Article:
This column brought to you by …

Advertising pervades every aspect of our lives, destroying cherished traditions.

Jason Ketola

Advertising has fundamentally changed the moral fabric of our society, and while each of us is exposed to more than 3,000 advertisements a day, we continue to disbelieve that this onslaught affects us personally. We imagine that advertisements cause less resolute individuals to have eating disorders, but our own interest in fad diets, gym subscriptions and low-fat foods merely reflect an enthusiasm for personal health. Of course, study after study has established the negative effects of advertising on female and male body images, and we need to keep challenging ads portraying statistically unreasonable body types. Yet, the effects of advertising are much more widespread than this and have supplanted traditional outlets for cultural transmission, proclaiming the new norms of dissatisfaction and insatiable consumerism.

As to whether advertising works, more than $1 trillion dollars was spent on it in the United States last year. And, although America is known for its waste, our corporations aren’t that stupid. We can assume they have found benefit in the anthropologists, social psychologists and other experts they’ve hired to conduct studies to improve their campaigns.

What exactly does advertising do to us? A 1975 study from Columbia University showed that children viewing heavy amounts of advertising were more likely to be cynical about life than their peers. The researchers suggested that pre-adolescent children are far too young to deal with the “hypocrisy and institutionalized lying” that runs rampant in advertising. This was in 1975. Cynicism and apathy are part and parcel of the 21st century.

Fewer of us turn to parents and other elders for help with our problems. Instead, we consult expertly marketed books, Web sites and DVDs to help us through tough times (think: Dr. Phil). We are distrustful of those older than us because we see them as behind the times, an image that is reinforced through advertisements portraying older adults as incompetent in the technological era. Together we lament traditional prescriptions for how we ought to live while blindly accepting the new image of ourselves as consumers of stuff.

Advertisers have co-opted icons and anthems of rebellion and have sold us a new image of what we ought to be. Songs like John Lennon’s “Imagine” and The Beatles’ “Revolution” have been used to sell products. As if having an American Express card or an iPod were the new markers of today’s change agents. Songs that defined the angst of a generation now serve as the background music to carefully constructed images.

Sweatshop labor is used to produce much of the clothing available to us, but most of us wouldn’t purchase more than the occasional piece of secondhand clothing. In informal questions I asked friends, most agreed they would ask store proprietors how their clothes are produced or would wear secondhand clothes as a boycott if others did, but they don’t want to be seen as weirdos or hippies.

As scholar Jean Kilbourne argues in her thorough book “Can’t Buy My Love: How Advertising Changes the Way We Think and Feel,” our emotional attachment to brand names and stuff has been shaped by marketing experts. Ads remind us that while relationships and friendships may come and go, at least we’ll have cool cars, and perhaps these cars or even the Taco Bell Crunchwrap Supremes we eat in them will attract our next relationship.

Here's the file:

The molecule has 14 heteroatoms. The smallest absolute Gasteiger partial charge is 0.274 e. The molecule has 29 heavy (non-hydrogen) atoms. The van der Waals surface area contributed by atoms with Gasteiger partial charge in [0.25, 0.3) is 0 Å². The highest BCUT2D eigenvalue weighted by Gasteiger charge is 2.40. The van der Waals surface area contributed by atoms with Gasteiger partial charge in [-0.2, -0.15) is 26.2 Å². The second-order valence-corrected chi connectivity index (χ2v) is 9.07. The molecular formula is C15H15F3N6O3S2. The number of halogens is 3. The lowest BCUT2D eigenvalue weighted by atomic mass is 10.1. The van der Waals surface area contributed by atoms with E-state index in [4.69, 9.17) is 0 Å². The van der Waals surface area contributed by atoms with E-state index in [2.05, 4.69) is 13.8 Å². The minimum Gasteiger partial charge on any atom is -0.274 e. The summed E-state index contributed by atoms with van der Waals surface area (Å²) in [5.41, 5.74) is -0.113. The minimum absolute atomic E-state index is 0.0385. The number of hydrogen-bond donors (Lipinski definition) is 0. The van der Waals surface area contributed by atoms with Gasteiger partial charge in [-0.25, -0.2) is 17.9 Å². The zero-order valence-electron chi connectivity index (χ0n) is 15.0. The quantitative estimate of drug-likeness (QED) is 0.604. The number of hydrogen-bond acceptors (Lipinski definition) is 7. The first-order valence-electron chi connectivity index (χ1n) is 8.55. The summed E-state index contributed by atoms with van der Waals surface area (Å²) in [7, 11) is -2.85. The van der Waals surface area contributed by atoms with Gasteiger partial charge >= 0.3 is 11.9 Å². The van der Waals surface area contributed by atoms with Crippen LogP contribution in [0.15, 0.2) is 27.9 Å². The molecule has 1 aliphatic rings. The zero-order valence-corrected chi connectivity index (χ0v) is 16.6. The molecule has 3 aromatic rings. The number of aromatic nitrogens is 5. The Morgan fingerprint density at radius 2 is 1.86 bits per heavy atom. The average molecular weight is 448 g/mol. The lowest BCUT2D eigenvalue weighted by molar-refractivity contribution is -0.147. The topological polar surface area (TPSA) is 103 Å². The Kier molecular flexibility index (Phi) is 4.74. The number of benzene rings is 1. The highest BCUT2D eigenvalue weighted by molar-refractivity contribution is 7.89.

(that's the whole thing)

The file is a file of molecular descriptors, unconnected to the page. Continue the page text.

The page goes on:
Nowhere is the undermining of our regard for relationships more apparent than in music videos. In the early ’90s, brand labels were blurred on television. Today we can’t watch a 50 Cent video without seeing the entire G-Unit clothing line. If we take instruction from Nelly and Paul Wall, men only need platinum “grills” to attract scantily-clad super babes; women, to be desirable, should be quiet, wear revealing clothes and be sexually available. These “infomusicals” tell us that by exuding the right image, we’ll be able to “shop” around for sexual partners, validating our worthiness.

Just as in music videos, magazines and newspapers have failed to escape the influence of advertising. As ex-ABC anchorman Ted Koppel opined in The New York Times, “The goal for traditional broadcast networks now is to identify those segments of the audience considered most desirable by the advertising community and then cater to them.” Unless you’re buying a magazine without ads, you can be sure the editors of your chosen rag carefully have shaped their message to please the advertisers who sustain them.

Is there any hope? Yes and no. It’s impossible to escape the effects of advertising in daily life unless you become a hermit. But we all can be more critical of the messages that ads present to us and can question our motives for making the life choices that we do. And those studying marketing at the University can commit to using their powers in socially positive ways. Advertising’s attempt to undermine our traditions and supplant them with its own has the real potential to backfire. Many of us are skeptical that purchasing the right toothpaste, going on the right vacation or joining the right gym will lead to real happiness. If we can learn to trust our intuitions, we can escape the advo-monster.

Jason Ketola welcomes comments at [email protected]

SOURCES
>Bever, T. G., Smith, M. L., Bengen, B., and Johnson, T. G. (1975). Young viewers’ troubling response to TV ads. Harvard Business Review, 53, 109-120.
>Kilbourne, Jean. Can’t Buy My Love: How Advertising Changes the Way We Think and Feel.
> Koppel, Ted. (January 29, 2006). And Now, a Word for our Demographic. New York Times.